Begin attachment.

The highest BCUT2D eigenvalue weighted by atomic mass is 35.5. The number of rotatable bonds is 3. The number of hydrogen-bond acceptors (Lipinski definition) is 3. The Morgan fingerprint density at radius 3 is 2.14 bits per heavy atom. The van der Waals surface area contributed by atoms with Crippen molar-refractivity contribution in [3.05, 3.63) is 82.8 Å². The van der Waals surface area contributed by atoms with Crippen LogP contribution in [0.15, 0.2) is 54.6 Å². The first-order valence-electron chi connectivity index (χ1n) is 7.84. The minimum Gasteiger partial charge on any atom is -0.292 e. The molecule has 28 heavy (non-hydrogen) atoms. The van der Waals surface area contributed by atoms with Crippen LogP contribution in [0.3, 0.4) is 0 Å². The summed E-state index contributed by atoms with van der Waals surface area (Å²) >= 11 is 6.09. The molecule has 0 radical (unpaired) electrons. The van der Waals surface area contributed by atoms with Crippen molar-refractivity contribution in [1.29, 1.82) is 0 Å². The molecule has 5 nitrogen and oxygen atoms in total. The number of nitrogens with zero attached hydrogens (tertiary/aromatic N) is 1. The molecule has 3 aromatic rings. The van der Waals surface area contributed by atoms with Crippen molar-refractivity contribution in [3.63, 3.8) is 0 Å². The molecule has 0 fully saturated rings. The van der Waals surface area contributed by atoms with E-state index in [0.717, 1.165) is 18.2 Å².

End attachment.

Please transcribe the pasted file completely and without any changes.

The highest BCUT2D eigenvalue weighted by atomic mass is 35.5. The number of rotatable bonds is 3. The number of hydrogen-bond acceptors (Lipinski definition) is 3. The Morgan fingerprint density at radius 3 is 2.14 bits per heavy atom. The van der Waals surface area contributed by atoms with Crippen molar-refractivity contribution in [3.05, 3.63) is 82.8 Å². The van der Waals surface area contributed by atoms with Crippen LogP contribution in [0.15, 0.2) is 54.6 Å². The first-order valence-electron chi connectivity index (χ1n) is 7.84. The minimum Gasteiger partial charge on any atom is -0.292 e. The molecule has 28 heavy (non-hydrogen) atoms. The van der Waals surface area contributed by atoms with Crippen LogP contribution in [0.3, 0.4) is 0 Å². The summed E-state index contributed by atoms with van der Waals surface area (Å²) >= 11 is 6.09. The molecule has 0 radical (unpaired) electrons. The van der Waals surface area contributed by atoms with Crippen molar-refractivity contribution in [1.29, 1.82) is 0 Å². The molecule has 5 nitrogen and oxygen atoms in total. The number of nitrogens with zero attached hydrogens (tertiary/aromatic N) is 1. The molecule has 3 aromatic rings. The van der Waals surface area contributed by atoms with Crippen molar-refractivity contribution in [3.63, 3.8) is 0 Å². The molecule has 0 fully saturated rings. The van der Waals surface area contributed by atoms with E-state index in [0.717, 1.165) is 18.2 Å².